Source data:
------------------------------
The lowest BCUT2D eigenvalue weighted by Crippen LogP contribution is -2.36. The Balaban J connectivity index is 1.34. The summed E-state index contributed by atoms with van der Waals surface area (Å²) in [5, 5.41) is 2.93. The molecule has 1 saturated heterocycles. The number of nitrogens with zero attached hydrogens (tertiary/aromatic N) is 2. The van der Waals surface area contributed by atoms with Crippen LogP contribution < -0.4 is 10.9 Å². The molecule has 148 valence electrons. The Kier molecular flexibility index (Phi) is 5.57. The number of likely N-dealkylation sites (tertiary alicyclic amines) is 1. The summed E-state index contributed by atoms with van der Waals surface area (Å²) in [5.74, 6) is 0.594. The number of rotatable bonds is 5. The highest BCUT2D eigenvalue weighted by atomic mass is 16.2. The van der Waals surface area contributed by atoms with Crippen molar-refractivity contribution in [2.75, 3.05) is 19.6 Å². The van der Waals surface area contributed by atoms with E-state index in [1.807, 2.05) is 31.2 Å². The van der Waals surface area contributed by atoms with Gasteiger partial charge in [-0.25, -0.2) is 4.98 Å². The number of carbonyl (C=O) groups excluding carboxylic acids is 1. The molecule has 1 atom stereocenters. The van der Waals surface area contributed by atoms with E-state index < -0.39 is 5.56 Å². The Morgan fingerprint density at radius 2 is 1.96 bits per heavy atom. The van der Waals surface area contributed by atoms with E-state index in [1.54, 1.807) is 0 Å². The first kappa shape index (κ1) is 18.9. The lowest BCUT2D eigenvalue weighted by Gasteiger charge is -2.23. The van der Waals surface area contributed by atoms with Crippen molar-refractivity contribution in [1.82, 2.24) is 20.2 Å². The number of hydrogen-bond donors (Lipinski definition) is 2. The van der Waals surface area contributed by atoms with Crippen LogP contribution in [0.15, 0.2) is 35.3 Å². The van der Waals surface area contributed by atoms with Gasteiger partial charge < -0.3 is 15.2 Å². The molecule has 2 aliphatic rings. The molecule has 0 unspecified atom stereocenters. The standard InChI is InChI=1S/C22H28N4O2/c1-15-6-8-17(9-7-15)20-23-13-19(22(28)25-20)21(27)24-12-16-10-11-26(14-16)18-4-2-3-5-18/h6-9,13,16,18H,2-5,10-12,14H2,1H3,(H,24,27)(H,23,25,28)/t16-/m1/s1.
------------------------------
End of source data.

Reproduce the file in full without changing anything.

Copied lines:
The lowest BCUT2D eigenvalue weighted by Crippen LogP contribution is -2.36. The Balaban J connectivity index is 1.34. The summed E-state index contributed by atoms with van der Waals surface area (Å²) in [5, 5.41) is 2.93. The molecule has 1 saturated heterocycles. The number of nitrogens with zero attached hydrogens (tertiary/aromatic N) is 2. The van der Waals surface area contributed by atoms with Crippen LogP contribution < -0.4 is 10.9 Å². The molecule has 148 valence electrons. The Kier molecular flexibility index (Phi) is 5.57. The number of likely N-dealkylation sites (tertiary alicyclic amines) is 1. The summed E-state index contributed by atoms with van der Waals surface area (Å²) in [5.74, 6) is 0.594. The number of rotatable bonds is 5. The highest BCUT2D eigenvalue weighted by atomic mass is 16.2. The van der Waals surface area contributed by atoms with Crippen molar-refractivity contribution in [2.75, 3.05) is 19.6 Å². The van der Waals surface area contributed by atoms with E-state index in [1.807, 2.05) is 31.2 Å². The van der Waals surface area contributed by atoms with Gasteiger partial charge in [-0.25, -0.2) is 4.98 Å². The number of carbonyl (C=O) groups excluding carboxylic acids is 1. The molecule has 1 atom stereocenters. The van der Waals surface area contributed by atoms with E-state index < -0.39 is 5.56 Å². The Morgan fingerprint density at radius 2 is 1.96 bits per heavy atom. The van der Waals surface area contributed by atoms with E-state index in [1.54, 1.807) is 0 Å². The first kappa shape index (κ1) is 18.9. The lowest BCUT2D eigenvalue weighted by Gasteiger charge is -2.23. The van der Waals surface area contributed by atoms with Crippen molar-refractivity contribution in [1.82, 2.24) is 20.2 Å². The number of hydrogen-bond donors (Lipinski definition) is 2. The van der Waals surface area contributed by atoms with Crippen LogP contribution in [0.15, 0.2) is 35.3 Å². The van der Waals surface area contributed by atoms with Gasteiger partial charge < -0.3 is 15.2 Å². The molecule has 2 aliphatic rings. The molecule has 0 unspecified atom stereocenters. The standard InChI is InChI=1S/C22H28N4O2/c1-15-6-8-17(9-7-15)20-23-13-19(22(28)25-20)21(27)24-12-16-10-11-26(14-16)18-4-2-3-5-18/h6-9,13,16,18H,2-5,10-12,14H2,1H3,(H,24,27)(H,23,25,28)/t16-/m1/s1.